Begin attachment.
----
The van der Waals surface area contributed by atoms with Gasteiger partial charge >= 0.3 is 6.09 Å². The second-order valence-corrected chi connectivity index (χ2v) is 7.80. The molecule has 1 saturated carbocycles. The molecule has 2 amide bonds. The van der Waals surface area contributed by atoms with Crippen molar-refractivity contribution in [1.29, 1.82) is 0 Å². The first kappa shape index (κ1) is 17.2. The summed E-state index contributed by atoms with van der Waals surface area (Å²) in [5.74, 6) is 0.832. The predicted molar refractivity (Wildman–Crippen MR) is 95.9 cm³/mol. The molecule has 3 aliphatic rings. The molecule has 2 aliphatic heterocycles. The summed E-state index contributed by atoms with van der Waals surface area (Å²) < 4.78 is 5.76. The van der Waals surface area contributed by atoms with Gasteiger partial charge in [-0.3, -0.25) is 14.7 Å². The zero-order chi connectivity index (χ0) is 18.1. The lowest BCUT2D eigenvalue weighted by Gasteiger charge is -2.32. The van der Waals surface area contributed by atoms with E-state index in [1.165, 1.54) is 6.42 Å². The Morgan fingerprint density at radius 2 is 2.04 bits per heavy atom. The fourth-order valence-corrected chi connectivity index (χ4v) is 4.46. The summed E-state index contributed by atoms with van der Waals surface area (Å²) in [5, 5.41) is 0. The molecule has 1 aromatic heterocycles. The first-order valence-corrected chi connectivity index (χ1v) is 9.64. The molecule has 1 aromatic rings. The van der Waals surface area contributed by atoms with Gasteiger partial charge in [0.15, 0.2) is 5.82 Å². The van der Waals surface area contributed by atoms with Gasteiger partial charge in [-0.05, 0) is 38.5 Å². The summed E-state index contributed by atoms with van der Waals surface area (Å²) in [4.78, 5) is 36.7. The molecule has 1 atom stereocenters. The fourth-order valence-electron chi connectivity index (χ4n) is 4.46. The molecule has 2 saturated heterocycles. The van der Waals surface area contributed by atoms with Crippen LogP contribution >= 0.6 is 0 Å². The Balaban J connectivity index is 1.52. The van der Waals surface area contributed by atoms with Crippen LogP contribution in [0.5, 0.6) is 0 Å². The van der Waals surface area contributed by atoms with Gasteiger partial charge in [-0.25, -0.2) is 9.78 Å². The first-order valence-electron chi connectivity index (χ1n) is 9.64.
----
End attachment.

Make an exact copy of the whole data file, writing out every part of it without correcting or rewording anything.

The van der Waals surface area contributed by atoms with Gasteiger partial charge >= 0.3 is 6.09 Å². The second-order valence-corrected chi connectivity index (χ2v) is 7.80. The molecule has 1 saturated carbocycles. The molecule has 2 amide bonds. The van der Waals surface area contributed by atoms with Crippen molar-refractivity contribution in [1.29, 1.82) is 0 Å². The first kappa shape index (κ1) is 17.2. The summed E-state index contributed by atoms with van der Waals surface area (Å²) in [5.74, 6) is 0.832. The predicted molar refractivity (Wildman–Crippen MR) is 95.9 cm³/mol. The molecule has 3 aliphatic rings. The molecule has 2 aliphatic heterocycles. The summed E-state index contributed by atoms with van der Waals surface area (Å²) < 4.78 is 5.76. The van der Waals surface area contributed by atoms with Gasteiger partial charge in [-0.3, -0.25) is 14.7 Å². The zero-order chi connectivity index (χ0) is 18.1. The lowest BCUT2D eigenvalue weighted by Gasteiger charge is -2.32. The van der Waals surface area contributed by atoms with E-state index in [1.165, 1.54) is 6.42 Å². The Morgan fingerprint density at radius 2 is 2.04 bits per heavy atom. The fourth-order valence-corrected chi connectivity index (χ4v) is 4.46. The summed E-state index contributed by atoms with van der Waals surface area (Å²) in [5, 5.41) is 0. The molecule has 1 aromatic heterocycles. The first-order valence-corrected chi connectivity index (χ1v) is 9.64. The molecule has 1 aromatic rings. The van der Waals surface area contributed by atoms with Gasteiger partial charge in [0.15, 0.2) is 5.82 Å². The van der Waals surface area contributed by atoms with Gasteiger partial charge in [-0.05, 0) is 38.5 Å². The summed E-state index contributed by atoms with van der Waals surface area (Å²) in [4.78, 5) is 36.7. The molecule has 1 atom stereocenters. The fourth-order valence-electron chi connectivity index (χ4n) is 4.46. The molecule has 2 saturated heterocycles. The van der Waals surface area contributed by atoms with Crippen LogP contribution >= 0.6 is 0 Å². The Balaban J connectivity index is 1.52. The van der Waals surface area contributed by atoms with Crippen LogP contribution in [0.5, 0.6) is 0 Å². The van der Waals surface area contributed by atoms with Gasteiger partial charge in [-0.25, -0.2) is 9.78 Å². The first-order valence-electron chi connectivity index (χ1n) is 9.64.